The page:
Ballycarry ASSI

Protected area type: Areas of Special Scientific Interest
Feature type: 
  • Habitat
  • Species
  • Antrim
Council: Causeway Coast and Glens
Guidance and literature: Ballycarry ASSI

The area is of special scientific interest because of its heath and wetland vegetation. The site occupies a relatively flat plateau on the Lower Basalt rock to the north-east of Rathlin Island. A series of depressions and troughs form a number of small wetlands, interconnected by low-lying channels and flushes. Exposure to wind and salt have produced a characteristic assemblage of plants.

The vegetation over much of the area is dominated by the sub-shrubs heather, bell heather and western gorse, which together form a distinctive dwarf-heath community. This vegetation type is restricted in its distribution within the British Isles, and Rathlin represents its most northerly known location. Maritime species such as sea pink, sea plantain and sea campion become more frequent in the vicinity of the cliff edge, where the peat soils are very thin and exposure reduces the vigor of the main heath species. Moss and lichen cover is high in this area.

Small depressions are poorly drained and contain wet heath vegetation with cross-leaved heath, purple moor grass and bog asphodel.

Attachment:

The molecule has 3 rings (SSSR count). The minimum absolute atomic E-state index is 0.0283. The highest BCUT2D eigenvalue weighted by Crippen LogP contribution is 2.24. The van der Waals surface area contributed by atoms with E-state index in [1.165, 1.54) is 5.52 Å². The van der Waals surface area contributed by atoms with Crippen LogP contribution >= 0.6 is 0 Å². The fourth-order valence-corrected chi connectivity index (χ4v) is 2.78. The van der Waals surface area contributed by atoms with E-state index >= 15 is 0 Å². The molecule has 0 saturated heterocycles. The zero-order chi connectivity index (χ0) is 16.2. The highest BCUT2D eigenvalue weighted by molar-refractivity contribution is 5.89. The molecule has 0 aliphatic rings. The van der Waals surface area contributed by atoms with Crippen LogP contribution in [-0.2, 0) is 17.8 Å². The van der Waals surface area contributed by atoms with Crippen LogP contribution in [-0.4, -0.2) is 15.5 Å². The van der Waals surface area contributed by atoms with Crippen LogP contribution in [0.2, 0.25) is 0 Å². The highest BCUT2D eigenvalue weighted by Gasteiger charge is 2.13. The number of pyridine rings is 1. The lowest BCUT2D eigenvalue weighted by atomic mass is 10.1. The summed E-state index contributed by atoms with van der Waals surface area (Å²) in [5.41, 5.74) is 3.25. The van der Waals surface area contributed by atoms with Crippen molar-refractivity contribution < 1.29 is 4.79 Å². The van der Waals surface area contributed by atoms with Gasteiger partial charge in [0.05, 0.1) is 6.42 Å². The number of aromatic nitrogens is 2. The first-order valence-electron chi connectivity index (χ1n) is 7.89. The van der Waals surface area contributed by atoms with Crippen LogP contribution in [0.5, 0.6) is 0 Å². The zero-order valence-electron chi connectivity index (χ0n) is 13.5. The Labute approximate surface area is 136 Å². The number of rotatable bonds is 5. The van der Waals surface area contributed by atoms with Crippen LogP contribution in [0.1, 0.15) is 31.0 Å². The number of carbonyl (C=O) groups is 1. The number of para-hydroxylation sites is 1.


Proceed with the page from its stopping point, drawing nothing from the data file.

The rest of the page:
The site also supports a large number of large and small flooded hollows form peat-bottomed lakes and ponds. The open waters support stands of floating and emergent vegetation comprised of broad-leaved pondweed, unbranched bur-reed, bottle sedge, common spike-rush and common reed respectively. Around the margins floating rafts of poor acid fen can be found, characterised by aquatic Sphagnum bog mosses and which have, in a number of cases, completely covered the surface of some ponds. Runnels or water courses on the site support a more base rich flush vegetation, characterised by black bog-rush occasionally run into these hollows while soakways, characterised by marsh St John's-wort and bog pondweed in a few cases flowing between them. 

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